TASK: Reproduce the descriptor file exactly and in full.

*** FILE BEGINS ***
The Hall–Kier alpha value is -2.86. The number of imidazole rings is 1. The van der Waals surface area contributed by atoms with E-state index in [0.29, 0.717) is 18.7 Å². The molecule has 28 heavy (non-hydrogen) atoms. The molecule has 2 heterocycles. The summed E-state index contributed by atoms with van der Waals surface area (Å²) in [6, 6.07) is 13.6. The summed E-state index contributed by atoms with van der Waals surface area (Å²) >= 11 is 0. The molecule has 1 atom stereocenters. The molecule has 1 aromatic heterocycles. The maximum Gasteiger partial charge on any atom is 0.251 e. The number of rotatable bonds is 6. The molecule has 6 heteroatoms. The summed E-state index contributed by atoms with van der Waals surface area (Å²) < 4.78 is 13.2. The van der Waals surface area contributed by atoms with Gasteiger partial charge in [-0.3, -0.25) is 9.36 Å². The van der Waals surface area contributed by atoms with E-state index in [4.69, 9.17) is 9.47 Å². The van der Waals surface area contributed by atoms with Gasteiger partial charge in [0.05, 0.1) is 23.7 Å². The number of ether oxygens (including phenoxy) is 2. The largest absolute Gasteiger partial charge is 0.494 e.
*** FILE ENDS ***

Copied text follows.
The Hall–Kier alpha value is -2.86. The number of imidazole rings is 1. The van der Waals surface area contributed by atoms with E-state index in [0.29, 0.717) is 18.7 Å². The molecule has 28 heavy (non-hydrogen) atoms. The molecule has 2 heterocycles. The summed E-state index contributed by atoms with van der Waals surface area (Å²) in [6, 6.07) is 13.6. The summed E-state index contributed by atoms with van der Waals surface area (Å²) >= 11 is 0. The molecule has 1 atom stereocenters. The molecule has 1 aromatic heterocycles. The maximum Gasteiger partial charge on any atom is 0.251 e. The number of rotatable bonds is 6. The molecule has 6 heteroatoms. The summed E-state index contributed by atoms with van der Waals surface area (Å²) < 4.78 is 13.2. The van der Waals surface area contributed by atoms with Gasteiger partial charge in [-0.3, -0.25) is 9.36 Å². The van der Waals surface area contributed by atoms with E-state index in [4.69, 9.17) is 9.47 Å². The van der Waals surface area contributed by atoms with Gasteiger partial charge in [0.05, 0.1) is 23.7 Å². The number of ether oxygens (including phenoxy) is 2. The largest absolute Gasteiger partial charge is 0.494 e.